A merger that just might break the world, a glass for the final frontier and an East Coast-West Coast collaboration. All on the latest edition of the Drinkable Week.
• Both SABMiller and Anheuser-Busch InBev have confirmed that the latter has approached the former about a possible merger valued at $280 billion! It would create a global brewing behemoth of staggering size, controlling nearly 35 percent of the world’s beer volume. As scary a thought as it is, it’s not likely something that will be happening any time soon. The two could sign on the dotted line tomorrow, but it would likely be many many months, possibly years before such a thing could be finalized. For one thing there would be a patchwork of anti-trust issues in markets across the globe. Both breweries would have to divest certain assets to comply with local regulations. And that includes the United States. As you know SABMiller and Molson Coors operate the MillerCoors joint venture in the states. SABMiller very likely would have to dump the Miller brand, possibly selling it to its current JV partner, or someone else. And craft beer lovers needn’t worry too much. It’ll hardly affect local and regional breweries that are already fighting Anheuser-Busch and MillerCoors for tap handles and shelf space. If anything it enables the small brewers to draw an even starker contrast with the macros. It makes for an even more convincing David versus Goliath narrative.
• Ballantine’s Whiskey unveiled a new drinking glass that’s designed for sipping the spirit in space. Ballantine’s commissioned the Open Space Agency to come up with a glass that enables micro- and zero-gravity imbibing.. The core component is a magnet embedded in its base which makes enjoying an interplanetary dram possible. Now if you’ve got a quarter of a million to burn, you can probably get yourself a ticket on a space tourism ship—for who knows when.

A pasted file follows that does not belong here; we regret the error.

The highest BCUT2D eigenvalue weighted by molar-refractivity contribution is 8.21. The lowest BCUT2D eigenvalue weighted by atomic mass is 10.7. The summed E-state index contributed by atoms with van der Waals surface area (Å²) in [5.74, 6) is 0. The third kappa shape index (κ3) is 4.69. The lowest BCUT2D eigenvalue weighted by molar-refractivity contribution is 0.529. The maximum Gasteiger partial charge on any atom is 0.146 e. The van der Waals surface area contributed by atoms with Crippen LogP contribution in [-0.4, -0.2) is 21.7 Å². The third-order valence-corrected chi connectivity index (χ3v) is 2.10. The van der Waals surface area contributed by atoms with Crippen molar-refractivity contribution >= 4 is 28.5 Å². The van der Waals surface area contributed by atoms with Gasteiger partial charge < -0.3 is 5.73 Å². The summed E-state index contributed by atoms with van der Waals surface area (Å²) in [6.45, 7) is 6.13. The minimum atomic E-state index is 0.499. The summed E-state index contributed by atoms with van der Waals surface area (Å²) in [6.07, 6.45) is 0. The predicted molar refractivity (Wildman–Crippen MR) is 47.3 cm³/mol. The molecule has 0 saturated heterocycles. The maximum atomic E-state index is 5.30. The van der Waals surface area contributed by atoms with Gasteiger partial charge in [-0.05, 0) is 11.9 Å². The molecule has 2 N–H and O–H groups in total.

• Harpoon and Deschutes Breweries will unveil a new collaborative beer at an invite-only event during next week’s Great American Beer Festival in the Mile High City. Both companies recently initiative respective Employee Stock Ownership Plans, or ESOPs…So, fittingly, the beer they’ve come up with is E-H-O-P or E-hop. The beer’s recipe is true to its name as it uses employee-grown hops.
Beer and whiskey of course are very well represented in my upcoming book, The Year of Drinking Adventurously. Available from Turner Publishing at Amazon, Barnes and Noble and every other digital and brick and mortar place that sells reading material.